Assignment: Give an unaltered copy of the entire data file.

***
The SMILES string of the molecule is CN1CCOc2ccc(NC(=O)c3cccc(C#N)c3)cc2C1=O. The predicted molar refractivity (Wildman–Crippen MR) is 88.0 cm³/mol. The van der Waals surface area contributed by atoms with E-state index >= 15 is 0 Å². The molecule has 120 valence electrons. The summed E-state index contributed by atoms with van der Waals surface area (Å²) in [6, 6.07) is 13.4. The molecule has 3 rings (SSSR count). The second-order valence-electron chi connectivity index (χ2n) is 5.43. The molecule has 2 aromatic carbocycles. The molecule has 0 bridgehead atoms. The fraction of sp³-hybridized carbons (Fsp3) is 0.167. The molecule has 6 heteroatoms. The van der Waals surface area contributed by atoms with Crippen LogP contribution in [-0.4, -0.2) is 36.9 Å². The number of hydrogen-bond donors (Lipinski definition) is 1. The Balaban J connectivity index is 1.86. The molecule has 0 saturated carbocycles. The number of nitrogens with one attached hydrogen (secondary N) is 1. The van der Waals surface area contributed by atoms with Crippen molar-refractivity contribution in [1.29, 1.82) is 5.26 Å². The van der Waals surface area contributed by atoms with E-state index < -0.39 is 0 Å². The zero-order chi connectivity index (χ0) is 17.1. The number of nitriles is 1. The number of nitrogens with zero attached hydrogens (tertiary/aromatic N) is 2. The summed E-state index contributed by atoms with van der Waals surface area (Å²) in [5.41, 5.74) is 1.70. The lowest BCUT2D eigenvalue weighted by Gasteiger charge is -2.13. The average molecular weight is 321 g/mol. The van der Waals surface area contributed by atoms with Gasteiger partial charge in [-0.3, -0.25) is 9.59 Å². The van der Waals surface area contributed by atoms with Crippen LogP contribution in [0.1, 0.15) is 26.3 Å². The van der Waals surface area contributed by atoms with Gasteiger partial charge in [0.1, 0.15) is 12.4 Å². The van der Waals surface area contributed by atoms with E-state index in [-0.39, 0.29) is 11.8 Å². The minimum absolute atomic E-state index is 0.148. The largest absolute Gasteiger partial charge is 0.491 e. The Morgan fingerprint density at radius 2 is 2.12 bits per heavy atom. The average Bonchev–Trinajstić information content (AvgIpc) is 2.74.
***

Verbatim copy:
The SMILES string of the molecule is CN1CCOc2ccc(NC(=O)c3cccc(C#N)c3)cc2C1=O. The predicted molar refractivity (Wildman–Crippen MR) is 88.0 cm³/mol. The van der Waals surface area contributed by atoms with E-state index >= 15 is 0 Å². The molecule has 120 valence electrons. The summed E-state index contributed by atoms with van der Waals surface area (Å²) in [6, 6.07) is 13.4. The molecule has 3 rings (SSSR count). The second-order valence-electron chi connectivity index (χ2n) is 5.43. The molecule has 2 aromatic carbocycles. The molecule has 0 bridgehead atoms. The fraction of sp³-hybridized carbons (Fsp3) is 0.167. The molecule has 6 heteroatoms. The van der Waals surface area contributed by atoms with Crippen LogP contribution in [-0.4, -0.2) is 36.9 Å². The number of hydrogen-bond donors (Lipinski definition) is 1. The Balaban J connectivity index is 1.86. The molecule has 0 saturated carbocycles. The number of nitrogens with one attached hydrogen (secondary N) is 1. The van der Waals surface area contributed by atoms with Crippen molar-refractivity contribution in [1.29, 1.82) is 5.26 Å². The van der Waals surface area contributed by atoms with E-state index < -0.39 is 0 Å². The zero-order chi connectivity index (χ0) is 17.1. The number of nitriles is 1. The number of nitrogens with zero attached hydrogens (tertiary/aromatic N) is 2. The summed E-state index contributed by atoms with van der Waals surface area (Å²) in [5.41, 5.74) is 1.70. The lowest BCUT2D eigenvalue weighted by Gasteiger charge is -2.13. The average molecular weight is 321 g/mol. The van der Waals surface area contributed by atoms with Gasteiger partial charge in [-0.3, -0.25) is 9.59 Å². The van der Waals surface area contributed by atoms with Crippen LogP contribution in [0.1, 0.15) is 26.3 Å². The van der Waals surface area contributed by atoms with Gasteiger partial charge in [0.1, 0.15) is 12.4 Å². The van der Waals surface area contributed by atoms with E-state index in [-0.39, 0.29) is 11.8 Å². The minimum absolute atomic E-state index is 0.148. The largest absolute Gasteiger partial charge is 0.491 e. The Morgan fingerprint density at radius 2 is 2.12 bits per heavy atom. The average Bonchev–Trinajstić information content (AvgIpc) is 2.74.